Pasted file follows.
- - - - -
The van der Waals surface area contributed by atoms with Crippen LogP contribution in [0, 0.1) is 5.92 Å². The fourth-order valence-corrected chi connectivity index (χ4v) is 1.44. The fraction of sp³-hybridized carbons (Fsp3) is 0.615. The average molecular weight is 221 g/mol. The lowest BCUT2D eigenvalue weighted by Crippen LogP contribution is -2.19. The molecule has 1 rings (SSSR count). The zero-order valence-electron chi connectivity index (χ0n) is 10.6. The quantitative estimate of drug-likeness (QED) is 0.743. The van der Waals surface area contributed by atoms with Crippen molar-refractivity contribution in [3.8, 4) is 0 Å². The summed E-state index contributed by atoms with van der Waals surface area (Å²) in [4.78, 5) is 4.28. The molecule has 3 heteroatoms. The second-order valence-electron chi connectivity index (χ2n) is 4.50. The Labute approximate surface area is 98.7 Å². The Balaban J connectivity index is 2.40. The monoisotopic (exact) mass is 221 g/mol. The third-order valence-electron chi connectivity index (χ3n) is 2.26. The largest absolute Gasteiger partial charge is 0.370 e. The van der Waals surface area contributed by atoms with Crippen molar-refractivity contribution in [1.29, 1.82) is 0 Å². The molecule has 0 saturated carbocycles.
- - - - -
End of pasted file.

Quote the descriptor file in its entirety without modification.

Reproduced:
The van der Waals surface area contributed by atoms with Crippen LogP contribution in [0, 0.1) is 5.92 Å². The fourth-order valence-corrected chi connectivity index (χ4v) is 1.44. The fraction of sp³-hybridized carbons (Fsp3) is 0.615. The average molecular weight is 221 g/mol. The lowest BCUT2D eigenvalue weighted by Crippen LogP contribution is -2.19. The molecule has 1 rings (SSSR count). The zero-order valence-electron chi connectivity index (χ0n) is 10.6. The quantitative estimate of drug-likeness (QED) is 0.743. The van der Waals surface area contributed by atoms with Crippen molar-refractivity contribution in [3.8, 4) is 0 Å². The summed E-state index contributed by atoms with van der Waals surface area (Å²) in [4.78, 5) is 4.28. The molecule has 3 heteroatoms. The second-order valence-electron chi connectivity index (χ2n) is 4.50. The Labute approximate surface area is 98.7 Å². The Balaban J connectivity index is 2.40. The monoisotopic (exact) mass is 221 g/mol. The third-order valence-electron chi connectivity index (χ3n) is 2.26. The largest absolute Gasteiger partial charge is 0.370 e. The van der Waals surface area contributed by atoms with Crippen molar-refractivity contribution in [1.29, 1.82) is 0 Å². The molecule has 0 saturated carbocycles.